“I’m really proud and excited to have the opportunity to ride for such a high profile team as Wiggle Honda. It will be great to work alongside Rochelle as well, who has experienced and achieved so much at the top end of the sport and in the women’s peloton. I know the team’s set up and environment is going to help me achieve my ambitions and dreams. I’m already excited to get stuck into racing for the team in 2015!”

Performances like those in Glasgow 2014 earned Anna a place in Great Britain’s World Championship team in Ponferrada, in her very first year in the Elite category. Anna’s attacks and accelerations in the last 30km of the race, in support of team captain Lizzie Armitstead, marked the beginning of what was to become an aggressive finale.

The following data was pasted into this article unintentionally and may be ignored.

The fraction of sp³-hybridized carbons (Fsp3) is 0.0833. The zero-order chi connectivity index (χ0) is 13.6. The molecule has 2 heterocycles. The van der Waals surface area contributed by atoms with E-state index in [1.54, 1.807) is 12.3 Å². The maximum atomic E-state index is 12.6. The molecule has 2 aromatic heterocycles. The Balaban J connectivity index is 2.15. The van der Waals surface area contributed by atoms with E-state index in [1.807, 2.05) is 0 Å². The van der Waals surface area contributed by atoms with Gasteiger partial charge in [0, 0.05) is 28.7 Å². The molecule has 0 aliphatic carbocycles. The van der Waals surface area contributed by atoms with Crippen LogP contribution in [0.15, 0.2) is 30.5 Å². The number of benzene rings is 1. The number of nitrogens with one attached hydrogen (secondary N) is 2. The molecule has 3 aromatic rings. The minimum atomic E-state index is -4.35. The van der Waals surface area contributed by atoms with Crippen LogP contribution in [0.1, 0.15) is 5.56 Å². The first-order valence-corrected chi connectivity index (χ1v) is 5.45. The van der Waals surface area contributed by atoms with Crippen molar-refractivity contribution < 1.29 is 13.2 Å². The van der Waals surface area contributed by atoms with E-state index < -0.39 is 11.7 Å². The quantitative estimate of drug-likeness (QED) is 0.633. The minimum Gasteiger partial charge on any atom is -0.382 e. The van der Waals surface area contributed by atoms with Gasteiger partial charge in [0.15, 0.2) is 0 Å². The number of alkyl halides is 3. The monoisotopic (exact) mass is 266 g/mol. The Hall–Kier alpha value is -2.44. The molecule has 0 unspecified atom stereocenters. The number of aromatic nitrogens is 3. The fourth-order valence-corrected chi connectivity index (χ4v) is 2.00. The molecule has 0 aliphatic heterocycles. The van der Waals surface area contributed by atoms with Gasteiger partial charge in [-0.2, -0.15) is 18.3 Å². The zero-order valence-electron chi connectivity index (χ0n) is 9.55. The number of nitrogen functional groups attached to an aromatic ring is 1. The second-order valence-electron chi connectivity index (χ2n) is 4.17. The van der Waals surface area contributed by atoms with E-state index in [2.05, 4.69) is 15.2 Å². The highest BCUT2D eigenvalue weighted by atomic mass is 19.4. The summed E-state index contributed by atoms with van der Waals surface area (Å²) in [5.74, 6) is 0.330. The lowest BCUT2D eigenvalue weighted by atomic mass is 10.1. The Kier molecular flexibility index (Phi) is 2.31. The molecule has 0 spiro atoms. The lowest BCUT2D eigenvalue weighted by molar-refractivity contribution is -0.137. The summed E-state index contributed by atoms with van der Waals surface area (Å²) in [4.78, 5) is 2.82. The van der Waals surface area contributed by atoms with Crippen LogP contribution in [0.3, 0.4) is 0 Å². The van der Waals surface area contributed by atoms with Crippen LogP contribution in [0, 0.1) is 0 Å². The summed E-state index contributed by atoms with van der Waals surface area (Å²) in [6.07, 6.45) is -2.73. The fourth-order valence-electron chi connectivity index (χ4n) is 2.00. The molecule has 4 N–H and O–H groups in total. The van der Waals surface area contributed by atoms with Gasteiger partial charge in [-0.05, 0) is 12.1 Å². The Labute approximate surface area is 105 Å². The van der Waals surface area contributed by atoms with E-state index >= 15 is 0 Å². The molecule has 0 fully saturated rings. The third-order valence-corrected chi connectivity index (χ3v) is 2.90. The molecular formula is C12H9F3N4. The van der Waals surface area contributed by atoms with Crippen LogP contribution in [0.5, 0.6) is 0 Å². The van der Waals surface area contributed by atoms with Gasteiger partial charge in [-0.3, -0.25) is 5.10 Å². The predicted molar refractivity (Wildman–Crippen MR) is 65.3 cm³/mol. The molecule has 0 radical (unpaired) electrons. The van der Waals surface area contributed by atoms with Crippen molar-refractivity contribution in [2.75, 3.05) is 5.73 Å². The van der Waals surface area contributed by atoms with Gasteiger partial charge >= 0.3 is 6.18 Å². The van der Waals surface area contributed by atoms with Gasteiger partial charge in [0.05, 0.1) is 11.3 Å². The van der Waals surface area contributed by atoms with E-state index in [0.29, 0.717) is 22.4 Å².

“Anna caught my eye when I was commentating the Glasgow Commonwealth Games in July,” Gilmore said. “She kept coming into vision, even on the toughest parts of the circuit which meant she was always well positioned and extremely strong.

“Next, I was commentating the World Championships and witnessed Anna Christian being the rider that really got the race started, again on the toughest parts of the World Championship circuit…” Gilmore added. “I just had to have her, she’ll be a huge success and I’m honoured be a part of her journey in the early stages of her career.”

With the inclusion of Mara and Anna, alongside Dani King and Elisa Longo Borghini, Wiggle Honda Pro Cycling has confirmed four of its riders for 2014. Stay tuned for further announcements in the coming weeks.